I saw this story the other day, and sent the link to my stepdaughter and sister at approximately the same time as my stepdaughter sent the link to me and my sister, and only a moment or two before my sister sent the link to my stepdaughter and me. The circle of life. Connections. Not quite psychokinesis, but almost. I love it when that sort of thing happens among those I love.
It’s the story of an 11th-century nun at a small German monastery just south of what is now Frankfurt. The monastery was completely destroyed in a fire in the fourteenth century, but records remain, and the nearby cemetery has been excavated. Among the remains retrieved are those of a nun, aged somewhere between 45 and 60 when she died in approximately AD 1100.
What puzzled and fascinated scientists were the blue flecks in her teeth. (What puzzled and fascinated me is how she apparently had, well into middle age, managed to hold onto such a fine set of choppers at all, given what we think we know about the times in which she lived. But I digress.)
Blue flecks. Teeth.
Scientists, studying her teeth and the plaque that had accumulated on them (no Obamacare. No dental insurance. No regular six-month cleaning and polishing) noticed that it contained a number of brightly colored flecks that they couldn’t explain, but which they didn’t think could be ascribed to her diet (which is the thing they were actually researching). So they sent some scrapings off for X-ray spectroscopy and were shocked when the substance was identified as tiny bits of lapis lazuli, a rare, semi-precious stone mined, at the time that the nun lived, only in northeastern Afghanistan.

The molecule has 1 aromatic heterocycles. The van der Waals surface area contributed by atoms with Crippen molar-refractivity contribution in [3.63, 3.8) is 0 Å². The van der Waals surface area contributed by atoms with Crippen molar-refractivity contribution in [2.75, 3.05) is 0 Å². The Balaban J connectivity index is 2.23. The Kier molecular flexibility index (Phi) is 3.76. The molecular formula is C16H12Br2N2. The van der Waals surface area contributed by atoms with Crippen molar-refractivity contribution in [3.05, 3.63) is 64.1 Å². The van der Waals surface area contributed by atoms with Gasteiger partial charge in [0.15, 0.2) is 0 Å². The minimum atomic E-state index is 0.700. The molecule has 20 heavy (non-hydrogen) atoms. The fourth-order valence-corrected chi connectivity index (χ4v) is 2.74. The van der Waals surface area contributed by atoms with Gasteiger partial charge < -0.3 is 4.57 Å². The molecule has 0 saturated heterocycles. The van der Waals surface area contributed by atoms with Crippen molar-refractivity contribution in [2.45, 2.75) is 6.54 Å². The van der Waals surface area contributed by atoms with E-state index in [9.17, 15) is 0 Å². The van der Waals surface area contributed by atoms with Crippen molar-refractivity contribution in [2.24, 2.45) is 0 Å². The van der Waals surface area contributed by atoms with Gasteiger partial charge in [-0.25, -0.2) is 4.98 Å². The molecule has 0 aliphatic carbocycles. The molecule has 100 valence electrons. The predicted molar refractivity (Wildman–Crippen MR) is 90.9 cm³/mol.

Why would a small German monastery have access to this rare and beautiful rock, and what could it possibly be used for?
As it turns out, that’s an easy question to answer. Lapis Lazuli is the source of ultramarine blue, a pigment used in only the most highly priced and decorative illuminated manuscripts, and only by the most experienced and expert of scribes. After all, you wouldn’t want to waste any, after its almost 3,000-mile journey on the Silk Road to your little cloister and into your tiny scriptorium.
All the evidence points to this unnamed nun being a skilled painter of manuscripts and one who worked at her calling for years (given the layers of plaque and the depth and number of colored flecks in her teeth). And this has turned at least more than one assumption about the soi-disant “Dark Ages” on its head.
First: Historians are beginning to rethink the network of connections and the depth and complexity of the trade routes at the time. After all, if a small, undistinguished, little monastery like this one had ultramarine blue pigment for its scribes to use, it must have had access to, and traded with, the folks selling it.
Second: You know all those stories you’re used to hearing of the monks saving Western Civilization by copying ancient texts, in the monastic libraries (about the only thing those “Dark Ages” ever seem to get any credit for)? And you know those illuminations, showing them, cloaked almost from head-to-toe in their religious habits, working away, writing, drawing and painting like mad? Saving Western Civilization? For us “ungrateful little twerps“? (One of the funniest scenes, from one of my favorite movies.)
Get ready for a gender-bending exercise, courtesy of a small 11th-century lady who, as was standard practice during her lifetime, and as part of her life’s work, used to moisten her paintbrush now and then by putting the end of it in her mouth and adding a little saliva to make the color flow.
Some of those men were almost certainly women.
And the best part? No gruesome surgery or trans, or dis, figuration was required for them to live their dream and do the work they were born to do, hundreds of years before most people believed such a thing was even possible, or that such a thing could stand.
Just a bit more evidence that really, people haven’t changed much over the last millennium. And I’m glad.